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This Six-Word Story Changes as Focus Becomes Student-Centered

Linda Murveit, Minc-fl teacher / RECC ITL, Atholton ES

Linda alters her six-word story from "Young girl starts school already broken," to something far different by listening to her students.

Have you ever heard of the 6-word story challenge? Rumor has it that Ernest Hemingway made a bet that he could write a 6-word story that could make people cry. What he came up with was: “Baby shoes for sale never worn.”

He won the bet.

I recently had the opportunity to write my own 6-word story. Mine is: “Young girl starts school already broken.”

I have an idea that all students are reachable. First, we need to treat them with respect, kindness, and understanding. Then we need to ask authentic questions and listen - really listen - to their answers.

I had the opportunity to run a professional learning community (PLC) for teachers last year. The theme of our PLC was student engagement, productive struggle, and buy-in. As a group, we quickly realized that that there wouldn’t be any buy-in without trust and we couldn’t form trust without building relationships. We decided to create a student voice questionnaire to learn more about who our students are and what makes them tick.

We came up with five questions which were adapted based on the age of the student.

  1. What would it look like if you got to do your best every day at school?
  2. What would it look like if you had fun while you were learning?
  3. What could my teachers teach me that I would find interesting?
  4. Do you have goals? Do they give you hope about the future?
  5. Tell me one thing that your teacher doesn’t know about you that you want them to know.

As we developed these questions, I considered how I might have answered them when I was 5 years old like our students. The following is the way I would have answered these questions, and these answers might help you understand why I’m so passionate about reaching all children.

Do you want to do a good job at school? “Yes, please help me.”

What things would be fun for you at school? “It would be fun if people talked to me and didn’t yell at me or ignore me.”

Some things I want to learn about are: “How to make friends and how not to feel so wrong and all alone all the time.”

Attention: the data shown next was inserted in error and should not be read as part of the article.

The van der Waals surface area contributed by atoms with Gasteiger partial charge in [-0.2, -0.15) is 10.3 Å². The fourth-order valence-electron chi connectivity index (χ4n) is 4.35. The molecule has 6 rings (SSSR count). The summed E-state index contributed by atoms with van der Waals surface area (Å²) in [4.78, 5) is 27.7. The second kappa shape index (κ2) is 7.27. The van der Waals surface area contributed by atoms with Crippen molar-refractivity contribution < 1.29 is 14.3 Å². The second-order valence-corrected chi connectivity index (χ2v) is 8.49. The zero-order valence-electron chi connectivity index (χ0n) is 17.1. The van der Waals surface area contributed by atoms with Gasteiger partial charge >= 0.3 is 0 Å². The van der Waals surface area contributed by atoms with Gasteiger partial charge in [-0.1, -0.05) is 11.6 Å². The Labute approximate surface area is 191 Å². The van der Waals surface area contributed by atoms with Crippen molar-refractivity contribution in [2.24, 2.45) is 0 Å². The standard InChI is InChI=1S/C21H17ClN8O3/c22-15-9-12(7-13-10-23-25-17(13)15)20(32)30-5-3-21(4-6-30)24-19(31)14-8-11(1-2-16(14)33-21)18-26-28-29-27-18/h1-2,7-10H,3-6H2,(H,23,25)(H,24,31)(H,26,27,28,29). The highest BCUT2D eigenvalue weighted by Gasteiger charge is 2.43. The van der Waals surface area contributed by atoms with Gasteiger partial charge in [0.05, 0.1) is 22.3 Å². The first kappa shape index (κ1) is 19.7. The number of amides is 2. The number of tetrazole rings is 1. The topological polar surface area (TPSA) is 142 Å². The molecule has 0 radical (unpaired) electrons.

Something I want to do when I grow up is: “Be more happier.”

I want my teacher to know that: “I’m so sad and alone. Please just be nice to me. Also, I’m not acting this way to make you sad or angry. I’m acting this way because I’m broken and I need your help.”

“And I wish my kindergarten teacher knew that I remember the day you allowed me to climb on the chair and use the pointer in front of the class. I soon realized that everyone was laughing not at my comic routine but at me because each time I pointed, they could see my underwear. Thirty years later I still remember seeing it in your face that you knew and made the choice to not do anything about it.”

So clearly, not just as a teacher but also due to my own experience in school, I believe that we can listen to, learn from, and lead with all students by asking the right questions, listening to the answers, and applying what we learn to improve relationships and instruction.

I need to highlight two important words from my 6-word story


What this means is that school did not break me. But some of us do arrive at the front steps of your school already broken in some way. While school did NOT break me, it also did not reach me.

Those of us who struggled and who have experienced challenges in our early years are harder to reach. This is because in order to keep ourselves safe, we learned not to trust others. Some of us express our wounds internally and others externally, but either way we represent a challenge to you.

We challenge you by being too quiet, by calling out, by daydreaming too much, by throwing things, and by crying or screaming.

We challenge you by not doing our work, doing our work wrong, not trying, not working up to our “potential”, and by not listening or paying attention to YOU!

We think...

Have you noticed that I am struggling?

What have you done to try and reach me so that I will want to listen to you?

I’m broken

Do you care about me?

Do you see me?

Our PLC asked these questions of our students and their answers led to tremendous impact on teachers and for students in the classroom.

Teachers, I want to you to IMAGINE what your year might look life if you took the time to listen to, learn from, and lead with your student by asking the right questions and really listening to and responding to their answers.

Administrators and parents, I want you to IMAGINE what your schools might look like if the teachers and students were listening to, learning from, and leading with one another

Students, I want to you to IMAGINE what your life might look like if you had a voice in the 18 plus years most of you spend in schools.

Imagine the 6-word stories you could write

I’ve gained so much this year from listening to, learning from, and leading with students and teachers that I’m going to RE-IMAGINE my 6-word story

“Young girl starts school and blossoms.”

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